- Michelle Starr, Senior Associate Editor. I like "Parable of the Sower" by Octavia E. Butler. Science fiction dystopias set in a near-distant future tend to have a bigger impact on me than novels set galaxies far away. Or, at least, I tend to find them much more terrifying. "Parable of the Sower" is interesting in that the heroine has a superherolike power called hyperempathy (the ability to physically feel other people's pain). Lately I've been feeling like hyperempathy might actually do the world some good.
- Rebecca Fleenor, Executive Assistant, I'll be damned if a more unique and crazy villain exists in all of sci-fi than the one in Dan Simmons' "Hyperion." The Shrike is like if the iron throne ghostek exec series iphone x wallet case - purple came to life and hated everyone, He's nothing but sharp edges, a swirl of knives in the shape of a person, and he can appear and reappear as he chooses at any time, Absolutely the most menacing and interesting villain I've encountered in a book in a long, long time, And the book's central question, "How can God exist in a world where humans have created an AI as powerful as God was ever supposed to be?" is explored so deftly, using the "Canterbury Tales" as its framework, It's being adapted into a miniseries by the Syfy channel, and I don't know how to feel about that, It could be another Battlestar, or it could be total crap, I guess we'll see..
- Tyler Lizenby, Multimedia Tech Production Coordinator. My answer is Orson Scott Card's "Ender's Shadow." As much as I love "Ender's Game" -- and I've reread it several times over -- something about the writing and about hearing Bean's perspective grabbed me even more than the original story. For anyone unfamiliar with it, "Shadow" is a roughly 75 percent retelling of the events in "Ender's Game," but told from Bean's point of view. The story could easily have been a miss, as most readers are likely familiar with the original, but instead it takes the story to a whole new place, and I'd argue with a lot more emotion. Perhaps that's by design, as Bean has a wider emotional spectrum than Ender. Or perhaps its 14 years later and the author's just a better storyteller. Either way, this is my truest love in sci-fi.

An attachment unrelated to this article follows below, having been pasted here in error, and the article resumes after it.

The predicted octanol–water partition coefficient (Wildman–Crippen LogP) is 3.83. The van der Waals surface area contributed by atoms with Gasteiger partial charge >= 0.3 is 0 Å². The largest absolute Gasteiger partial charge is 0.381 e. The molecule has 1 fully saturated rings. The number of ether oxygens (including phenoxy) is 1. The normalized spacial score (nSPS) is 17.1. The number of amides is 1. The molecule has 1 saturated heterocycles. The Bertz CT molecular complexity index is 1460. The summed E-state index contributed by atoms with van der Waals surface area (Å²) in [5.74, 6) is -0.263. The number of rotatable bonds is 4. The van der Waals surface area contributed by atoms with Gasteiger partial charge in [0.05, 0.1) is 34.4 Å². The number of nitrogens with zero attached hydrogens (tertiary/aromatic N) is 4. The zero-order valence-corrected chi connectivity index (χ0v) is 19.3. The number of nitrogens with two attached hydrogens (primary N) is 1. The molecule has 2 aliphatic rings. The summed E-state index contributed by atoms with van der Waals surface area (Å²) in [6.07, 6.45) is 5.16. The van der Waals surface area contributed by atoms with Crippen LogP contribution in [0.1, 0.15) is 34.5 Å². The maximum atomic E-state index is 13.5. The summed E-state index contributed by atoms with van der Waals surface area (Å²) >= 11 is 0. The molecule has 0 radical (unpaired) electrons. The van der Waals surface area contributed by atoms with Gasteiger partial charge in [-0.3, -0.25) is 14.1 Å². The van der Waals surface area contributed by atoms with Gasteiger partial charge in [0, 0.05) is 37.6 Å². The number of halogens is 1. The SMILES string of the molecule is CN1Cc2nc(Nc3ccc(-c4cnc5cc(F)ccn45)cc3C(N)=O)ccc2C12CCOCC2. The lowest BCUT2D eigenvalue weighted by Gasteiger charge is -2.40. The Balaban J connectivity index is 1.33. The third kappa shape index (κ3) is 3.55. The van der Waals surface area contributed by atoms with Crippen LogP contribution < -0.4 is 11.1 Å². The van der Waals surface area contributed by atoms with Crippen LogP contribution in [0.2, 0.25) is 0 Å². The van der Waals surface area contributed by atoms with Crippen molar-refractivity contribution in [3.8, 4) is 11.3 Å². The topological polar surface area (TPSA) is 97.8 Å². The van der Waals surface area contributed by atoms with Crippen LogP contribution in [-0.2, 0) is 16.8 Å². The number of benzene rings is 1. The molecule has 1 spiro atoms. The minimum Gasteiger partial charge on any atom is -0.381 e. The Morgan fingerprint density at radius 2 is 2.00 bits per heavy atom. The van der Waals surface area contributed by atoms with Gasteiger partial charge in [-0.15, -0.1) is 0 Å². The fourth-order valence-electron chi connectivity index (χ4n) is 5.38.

- Jason Parker, Senior Editor, "We" by Yevgeny Zamyatin was a transformative novel for me, Mass surveillance, conformity as peacemaker, and an all-seeing totalitarian state were engrossing and compelling to an impressionable teen in the late '80s, Everyone lives in glass buildings -- easier for the state to spy on you, ghostek exec series iphone x wallet case - purple Every hour of life is scheduled according to the Table of Hours, Names are alphanumeric strings, like the main character's: D-503, The world of "We" is uniform and monotonous, until the seed of dissent is sown, Makes a great companion to "1984," "Brave New World" or "Farhenheit 451."- Chris Robertson, Director of Product Management..
My science fiction is older than your science fiction. Not sure why my parents owned a paperback reprint of Edward Bellamy's "Looking Backward," but even in the 1980s, I found the 1888 best seller fascinating. It tells of a 19th century man who wakes up in the year 2000 -- and a lot of what the novel predicts ended up being right on. Main character Julian West marvels at credit cards and Costco-like stores, and even the clock radio. But it's less the objects Bellamy sees as it is the novelty of seeing it all through the eyes of a man who's alive for the Civil War. And now living in Seattle, I'm kinda jealous of the one giant covered walkway that lets the characters wander all over Boston in the rain without getting wet.